I also decided to opt out of all prenatal care aside from a periodic call with my midwife. I didn’t do a single sonogram, no gestational diabetes testing, no group B strep. I chose this from an educated perspective of weighing pros and cons, being in a pandemic, knowing that these “routine” tests don’t elicit better outcomes and instead felt called to lean into the mystery and magic of the experience over surveillance and data collection. I didn’t give anyone the option to label me with a pathology, diagnosis or an attempt to contain me to a box of perceived risks because of my age. I consciously disengaged from the fear often thrust onto women from the allopathic obstetric model and trusted that if something was wrong, I would know it. I would sense it. My baby would communicate it with me. So I opted to trust myself as the expert and authority instead of looking to outside sources, machines or tests.

 

Overall, I had a great pregnancy.

 

Being in the country surrounded by nature during the height of the pandemic made me slow down. I stopped teaching in person, trekking over the city, riding the subway and hustling. I converted everything to virtual. I started a garden and cleaned up our land. I made salves infused with dandelions I picked off the lawn. I cooked meal after meal, trying new recipes and ingredients. We ate super local. The best were orange yolked eggs fro the guy next door and lots of yellow grassfed, salted butter. The fresh air, trees and not having to go anywhere allowed for an indulgent and pleasure filled pregnancy.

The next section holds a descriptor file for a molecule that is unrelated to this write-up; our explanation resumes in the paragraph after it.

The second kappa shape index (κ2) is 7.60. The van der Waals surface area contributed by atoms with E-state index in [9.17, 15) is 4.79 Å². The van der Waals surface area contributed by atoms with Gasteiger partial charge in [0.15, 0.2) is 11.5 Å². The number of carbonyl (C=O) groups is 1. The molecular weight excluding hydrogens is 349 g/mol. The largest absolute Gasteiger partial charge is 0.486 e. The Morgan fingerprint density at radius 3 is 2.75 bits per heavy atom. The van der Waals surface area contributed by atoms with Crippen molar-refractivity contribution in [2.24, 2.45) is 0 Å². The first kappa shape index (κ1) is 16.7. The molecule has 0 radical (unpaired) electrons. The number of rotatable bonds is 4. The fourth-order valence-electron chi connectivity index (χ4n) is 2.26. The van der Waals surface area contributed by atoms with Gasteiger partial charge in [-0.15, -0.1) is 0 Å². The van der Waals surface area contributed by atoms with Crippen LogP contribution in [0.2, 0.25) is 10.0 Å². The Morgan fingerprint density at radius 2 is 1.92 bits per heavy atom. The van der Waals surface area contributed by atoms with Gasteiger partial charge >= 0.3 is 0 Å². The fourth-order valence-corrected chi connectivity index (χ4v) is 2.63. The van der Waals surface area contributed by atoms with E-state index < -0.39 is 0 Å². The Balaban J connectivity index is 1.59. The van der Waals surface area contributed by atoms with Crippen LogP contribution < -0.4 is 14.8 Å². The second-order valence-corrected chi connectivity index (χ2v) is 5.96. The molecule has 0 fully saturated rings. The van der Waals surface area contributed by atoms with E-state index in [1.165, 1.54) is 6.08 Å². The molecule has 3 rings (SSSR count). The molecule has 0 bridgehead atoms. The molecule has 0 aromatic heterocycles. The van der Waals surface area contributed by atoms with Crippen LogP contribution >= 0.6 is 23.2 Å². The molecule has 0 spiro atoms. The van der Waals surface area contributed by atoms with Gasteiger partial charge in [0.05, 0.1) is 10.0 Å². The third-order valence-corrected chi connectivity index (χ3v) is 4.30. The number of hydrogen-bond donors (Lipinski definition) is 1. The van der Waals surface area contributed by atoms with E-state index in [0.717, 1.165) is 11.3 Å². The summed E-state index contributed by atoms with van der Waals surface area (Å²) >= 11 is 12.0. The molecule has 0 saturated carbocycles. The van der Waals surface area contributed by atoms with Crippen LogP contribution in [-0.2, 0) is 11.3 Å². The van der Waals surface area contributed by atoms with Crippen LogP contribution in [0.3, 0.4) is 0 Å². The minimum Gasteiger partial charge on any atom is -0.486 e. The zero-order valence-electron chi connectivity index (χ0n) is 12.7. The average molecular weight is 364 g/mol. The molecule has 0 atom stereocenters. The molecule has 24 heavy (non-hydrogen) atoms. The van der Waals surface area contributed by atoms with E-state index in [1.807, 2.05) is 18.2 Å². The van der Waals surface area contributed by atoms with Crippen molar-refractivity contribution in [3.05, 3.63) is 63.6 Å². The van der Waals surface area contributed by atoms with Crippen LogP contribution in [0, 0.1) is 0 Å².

Of course BEING in the pandemic pregnant did mean I had many bouts of fear, stress, anxiety, angst and worry especially in the beginning. But it was not over my pregnancy, just over the state of the world.

 

I knew I would be giving birth at home again, with the same midwife, Shar, that I had during my first birth. However, this time around, I toyed with the idea of a freebirth. A free birth is when no trained medical professional or provider is present, not even a doula. A free birth is you and maybe a partner or friend, neither of whom would be trained in anything birth-related. Shar was open to the conversation and offered support and guidance in the manner of which I expressed I wanted. She also assured me that she trusted me fully to make my own decision and would respect and accommodate whatever I wanted.

 

Mostly I wanted:

To be the authority.

To be autonomous.

To be the expert on the experience.

To honor my instincts.

To only do what I felt called, necessary or pulled to do.

To never look outside myself for answers but rather, keep my focus inward.

 

After coming back at 36 weeks, we settled back into life here in NYC. Nesting and organizing, preparing and praying, the wait began.

 

My due date, August 12th, came and went. Due dates are bullshit but it still was a mark on the calendar to signify 40 weeks. A line of demarcation. My belly was huge. I was slow and hot and ready to be done. But this baby had other plans.